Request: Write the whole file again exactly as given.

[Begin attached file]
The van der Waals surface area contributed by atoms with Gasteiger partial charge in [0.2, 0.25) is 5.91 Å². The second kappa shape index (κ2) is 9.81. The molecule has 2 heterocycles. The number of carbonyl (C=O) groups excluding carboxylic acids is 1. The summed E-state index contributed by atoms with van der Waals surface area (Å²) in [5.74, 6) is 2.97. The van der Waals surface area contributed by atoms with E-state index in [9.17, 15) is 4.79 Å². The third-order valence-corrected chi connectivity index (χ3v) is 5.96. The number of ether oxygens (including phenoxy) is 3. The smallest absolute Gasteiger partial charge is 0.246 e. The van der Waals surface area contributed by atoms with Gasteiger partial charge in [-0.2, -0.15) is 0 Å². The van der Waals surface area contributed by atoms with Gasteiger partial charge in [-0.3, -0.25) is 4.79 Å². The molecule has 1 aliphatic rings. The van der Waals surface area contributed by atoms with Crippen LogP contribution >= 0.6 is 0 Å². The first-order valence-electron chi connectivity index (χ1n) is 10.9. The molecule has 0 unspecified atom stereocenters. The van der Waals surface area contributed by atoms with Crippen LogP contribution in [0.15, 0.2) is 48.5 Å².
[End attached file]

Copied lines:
The van der Waals surface area contributed by atoms with Gasteiger partial charge in [0.2, 0.25) is 5.91 Å². The second kappa shape index (κ2) is 9.81. The molecule has 2 heterocycles. The number of carbonyl (C=O) groups excluding carboxylic acids is 1. The summed E-state index contributed by atoms with van der Waals surface area (Å²) in [5.74, 6) is 2.97. The van der Waals surface area contributed by atoms with E-state index in [9.17, 15) is 4.79 Å². The third-order valence-corrected chi connectivity index (χ3v) is 5.96. The number of ether oxygens (including phenoxy) is 3. The smallest absolute Gasteiger partial charge is 0.246 e. The van der Waals surface area contributed by atoms with Gasteiger partial charge in [-0.2, -0.15) is 0 Å². The van der Waals surface area contributed by atoms with Gasteiger partial charge in [-0.3, -0.25) is 4.79 Å². The molecule has 1 aliphatic rings. The van der Waals surface area contributed by atoms with Crippen LogP contribution >= 0.6 is 0 Å². The first-order valence-electron chi connectivity index (χ1n) is 10.9. The molecule has 0 unspecified atom stereocenters. The van der Waals surface area contributed by atoms with Crippen LogP contribution in [0.15, 0.2) is 48.5 Å².